Monday, 14 November 2011



Memoirs are often fascinating to read, more so if they give us facts that have been unknown. Veteran journalist S Nihal Singh, who was once the editor of The Statesman and later edited Khaleej Times, had the opportunity to witness many such facts that set the tone and tenor of history that was in the making, in India, South East Asia and the other parts of the world. Quite naturally, his recent book, Ink in My Veins : A Life in Journalism, raises the expectation of all those who have interest in the events that shaped the bi-lateral and multi-lateral relations between nation States, and politics and governance.

Among the several historical events that the author could witness from a fairly close quarter was the Vietnam War. Singh describes the chaotic days in Vietnam and one gets a basic idea of the troubled times in that region. However, these descriptions could have been more vivid and insightful. Singh’s take on the South East Asian politics in the 1960s is quite interesting. The way the regional politics between the then Malay, Singapore, the Philippines and Brunei played out could be instructive even now to the ‘foreign policy’ makers in India who have the task to keep those countries on India’s side, more so when there are signs of growing resentment in these countries about Communist China.

The more interesting part of the book, however, is Singh’s experiences and analyses of the 1969 split in the Congress Party. The then prime minister Indira Gandhi’s dealings with the old hats within the Congress — who had mistakenly thought that Mrs Gandhi would be a ‘dumb doll’, shows the feisty nature of the lady who took all the risks and won the battle to carve out her place in modern India’s history. “Indira disregarded the official Congress presidential choice and threw a bombshell which had its intended impact of scattering the party challengers...” Singh writes. “Coming back from Moscow as I was, I was struck by the Communist methods Indira used to win a majority. A new battery of slogans had been coined and propagated; the speeches were laced with populism... My distinct impression was that the party bosses were shell-shocked.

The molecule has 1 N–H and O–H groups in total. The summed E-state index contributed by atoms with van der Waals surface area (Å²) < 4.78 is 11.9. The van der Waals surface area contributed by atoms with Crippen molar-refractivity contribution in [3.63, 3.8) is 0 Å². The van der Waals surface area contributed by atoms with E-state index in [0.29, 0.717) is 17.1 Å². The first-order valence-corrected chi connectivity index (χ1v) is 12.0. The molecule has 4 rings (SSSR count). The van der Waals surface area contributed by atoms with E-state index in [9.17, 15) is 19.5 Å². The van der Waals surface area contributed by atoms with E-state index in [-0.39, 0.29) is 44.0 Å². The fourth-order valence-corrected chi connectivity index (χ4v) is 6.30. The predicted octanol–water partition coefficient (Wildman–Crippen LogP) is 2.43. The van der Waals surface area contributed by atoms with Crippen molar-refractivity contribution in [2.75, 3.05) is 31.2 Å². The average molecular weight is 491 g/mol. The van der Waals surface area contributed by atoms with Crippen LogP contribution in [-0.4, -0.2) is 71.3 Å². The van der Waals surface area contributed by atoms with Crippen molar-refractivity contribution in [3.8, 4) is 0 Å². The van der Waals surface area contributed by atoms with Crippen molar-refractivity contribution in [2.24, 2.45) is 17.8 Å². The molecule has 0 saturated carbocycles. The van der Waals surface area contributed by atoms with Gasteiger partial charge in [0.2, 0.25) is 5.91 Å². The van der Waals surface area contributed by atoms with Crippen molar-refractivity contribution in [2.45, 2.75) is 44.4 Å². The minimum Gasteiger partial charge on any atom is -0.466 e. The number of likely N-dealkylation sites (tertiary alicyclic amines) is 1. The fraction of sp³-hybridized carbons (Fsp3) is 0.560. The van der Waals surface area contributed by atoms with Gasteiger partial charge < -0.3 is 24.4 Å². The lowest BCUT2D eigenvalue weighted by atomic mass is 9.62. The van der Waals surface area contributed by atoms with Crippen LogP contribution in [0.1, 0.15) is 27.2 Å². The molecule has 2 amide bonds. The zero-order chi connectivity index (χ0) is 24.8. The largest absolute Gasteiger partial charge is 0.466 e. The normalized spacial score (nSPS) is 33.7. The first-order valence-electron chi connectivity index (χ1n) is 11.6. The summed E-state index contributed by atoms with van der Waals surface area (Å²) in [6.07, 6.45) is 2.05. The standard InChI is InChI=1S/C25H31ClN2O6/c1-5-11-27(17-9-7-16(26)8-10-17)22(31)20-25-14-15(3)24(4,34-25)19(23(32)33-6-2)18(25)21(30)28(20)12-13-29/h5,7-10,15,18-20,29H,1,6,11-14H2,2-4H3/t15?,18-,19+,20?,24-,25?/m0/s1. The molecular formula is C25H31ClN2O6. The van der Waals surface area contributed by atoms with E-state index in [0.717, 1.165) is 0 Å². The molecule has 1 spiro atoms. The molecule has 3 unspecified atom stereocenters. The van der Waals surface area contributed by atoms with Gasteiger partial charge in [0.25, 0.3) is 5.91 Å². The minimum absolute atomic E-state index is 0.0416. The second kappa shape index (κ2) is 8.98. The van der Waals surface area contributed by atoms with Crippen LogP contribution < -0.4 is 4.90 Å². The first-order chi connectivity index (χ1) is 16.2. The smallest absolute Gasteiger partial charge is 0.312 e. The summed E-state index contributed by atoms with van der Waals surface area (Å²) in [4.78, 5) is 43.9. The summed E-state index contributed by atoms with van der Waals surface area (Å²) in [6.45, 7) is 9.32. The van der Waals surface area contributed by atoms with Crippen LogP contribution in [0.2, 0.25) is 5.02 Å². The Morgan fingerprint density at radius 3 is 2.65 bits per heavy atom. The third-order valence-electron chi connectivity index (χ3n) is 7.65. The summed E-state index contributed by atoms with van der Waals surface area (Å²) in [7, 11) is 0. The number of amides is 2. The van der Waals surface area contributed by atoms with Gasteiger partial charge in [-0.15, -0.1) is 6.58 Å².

Equally interesting is the part where Singh narrates the turbulent days of the Emergency when the Indian press was muzzled. An arrogant Vidya Charan Shukla, who became Indira Gandhi’s Minister of Information and Broadcasting during this period, did his best to threaten and dictate journalists as to how they must carry the news. Those difficult days for the Indian press and their fight not to buckle under the government’s pressure come alive very well through Singh’s words.

But what I found jarring is the way Singh keeps jumping the timeline and offers his opinions that are out of place with an event or an issue he’s dealing with at any given part of the book. These sudden breaks in the continuity are disconcerting. I wonder what Singh would have thought of such a fragmented style of writing, if he were to edit it.

Moreover, along with his experiences as the correspondent and editor of The Statesman, Singh writes about his sexual escapades, and trivial things like buying furniture in Moscow while he was posted there. And in that sense, this informative book is annoying. However, I should have been warned when Singh began with memories about how “handsome” he looked as a child, and how his schoolmates used to call him “the Rose.” Perhaps, Singh wanted to spice up his narrative with candour. But for a serious reader, such facts are useless. Moronic, actually.